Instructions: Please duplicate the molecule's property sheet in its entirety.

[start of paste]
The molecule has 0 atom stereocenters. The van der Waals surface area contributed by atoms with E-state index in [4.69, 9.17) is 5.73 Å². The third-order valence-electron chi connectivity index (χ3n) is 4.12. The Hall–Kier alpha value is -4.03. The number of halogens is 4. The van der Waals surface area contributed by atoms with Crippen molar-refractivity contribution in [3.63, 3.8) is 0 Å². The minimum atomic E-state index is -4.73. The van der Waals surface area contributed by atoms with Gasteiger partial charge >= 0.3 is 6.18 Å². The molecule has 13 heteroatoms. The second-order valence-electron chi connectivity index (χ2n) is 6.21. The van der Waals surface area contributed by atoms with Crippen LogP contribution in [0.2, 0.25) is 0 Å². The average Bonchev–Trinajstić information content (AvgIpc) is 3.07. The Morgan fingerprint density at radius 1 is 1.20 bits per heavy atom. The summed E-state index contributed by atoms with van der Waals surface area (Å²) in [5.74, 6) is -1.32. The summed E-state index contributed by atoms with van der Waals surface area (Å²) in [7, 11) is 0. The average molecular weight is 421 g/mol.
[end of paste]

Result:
The molecule has 0 atom stereocenters. The van der Waals surface area contributed by atoms with E-state index in [4.69, 9.17) is 5.73 Å². The third-order valence-electron chi connectivity index (χ3n) is 4.12. The Hall–Kier alpha value is -4.03. The number of halogens is 4. The van der Waals surface area contributed by atoms with Crippen molar-refractivity contribution in [3.63, 3.8) is 0 Å². The minimum atomic E-state index is -4.73. The van der Waals surface area contributed by atoms with Gasteiger partial charge >= 0.3 is 6.18 Å². The molecule has 13 heteroatoms. The second-order valence-electron chi connectivity index (χ2n) is 6.21. The van der Waals surface area contributed by atoms with Crippen LogP contribution in [0.2, 0.25) is 0 Å². The average Bonchev–Trinajstić information content (AvgIpc) is 3.07. The Morgan fingerprint density at radius 1 is 1.20 bits per heavy atom. The summed E-state index contributed by atoms with van der Waals surface area (Å²) in [5.74, 6) is -1.32. The summed E-state index contributed by atoms with van der Waals surface area (Å²) in [7, 11) is 0. The average molecular weight is 421 g/mol.